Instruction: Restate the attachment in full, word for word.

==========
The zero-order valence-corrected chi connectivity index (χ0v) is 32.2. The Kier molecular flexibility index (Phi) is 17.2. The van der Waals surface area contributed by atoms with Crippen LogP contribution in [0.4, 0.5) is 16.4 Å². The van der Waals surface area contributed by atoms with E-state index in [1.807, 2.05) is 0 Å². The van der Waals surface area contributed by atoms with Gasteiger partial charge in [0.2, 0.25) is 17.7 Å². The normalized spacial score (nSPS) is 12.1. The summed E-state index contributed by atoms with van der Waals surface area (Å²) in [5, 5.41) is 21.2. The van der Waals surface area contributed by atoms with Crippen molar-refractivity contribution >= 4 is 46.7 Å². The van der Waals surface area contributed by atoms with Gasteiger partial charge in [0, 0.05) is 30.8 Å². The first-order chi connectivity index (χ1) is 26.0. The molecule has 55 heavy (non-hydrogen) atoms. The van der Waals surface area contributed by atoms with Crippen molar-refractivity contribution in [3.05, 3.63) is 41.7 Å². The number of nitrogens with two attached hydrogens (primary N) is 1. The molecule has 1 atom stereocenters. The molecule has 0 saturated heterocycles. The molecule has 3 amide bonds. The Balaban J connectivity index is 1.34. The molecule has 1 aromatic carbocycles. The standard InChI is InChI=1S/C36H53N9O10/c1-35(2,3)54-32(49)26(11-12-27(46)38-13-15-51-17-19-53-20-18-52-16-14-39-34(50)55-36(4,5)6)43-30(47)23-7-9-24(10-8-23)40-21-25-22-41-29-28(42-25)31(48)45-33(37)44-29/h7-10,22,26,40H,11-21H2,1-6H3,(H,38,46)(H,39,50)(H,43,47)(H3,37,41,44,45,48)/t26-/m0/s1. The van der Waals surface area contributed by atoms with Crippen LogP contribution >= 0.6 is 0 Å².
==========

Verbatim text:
The zero-order valence-corrected chi connectivity index (χ0v) is 32.2. The Kier molecular flexibility index (Phi) is 17.2. The van der Waals surface area contributed by atoms with Crippen LogP contribution in [0.4, 0.5) is 16.4 Å². The van der Waals surface area contributed by atoms with E-state index in [1.807, 2.05) is 0 Å². The van der Waals surface area contributed by atoms with Gasteiger partial charge in [0.2, 0.25) is 17.7 Å². The normalized spacial score (nSPS) is 12.1. The summed E-state index contributed by atoms with van der Waals surface area (Å²) in [5, 5.41) is 21.2. The van der Waals surface area contributed by atoms with Crippen molar-refractivity contribution >= 4 is 46.7 Å². The van der Waals surface area contributed by atoms with Gasteiger partial charge in [0, 0.05) is 30.8 Å². The first-order chi connectivity index (χ1) is 26.0. The molecule has 55 heavy (non-hydrogen) atoms. The van der Waals surface area contributed by atoms with Crippen molar-refractivity contribution in [3.05, 3.63) is 41.7 Å². The number of nitrogens with two attached hydrogens (primary N) is 1. The molecule has 1 atom stereocenters. The molecule has 0 saturated heterocycles. The molecule has 3 amide bonds. The Balaban J connectivity index is 1.34. The molecule has 1 aromatic carbocycles. The standard InChI is InChI=1S/C36H53N9O10/c1-35(2,3)54-32(49)26(11-12-27(46)38-13-15-51-17-19-53-20-18-52-16-14-39-34(50)55-36(4,5)6)43-30(47)23-7-9-24(10-8-23)40-21-25-22-41-29-28(42-25)31(48)45-33(37)44-29/h7-10,22,26,40H,11-21H2,1-6H3,(H,38,46)(H,39,50)(H,43,47)(H3,37,41,44,45,48)/t26-/m0/s1. The van der Waals surface area contributed by atoms with Crippen LogP contribution >= 0.6 is 0 Å².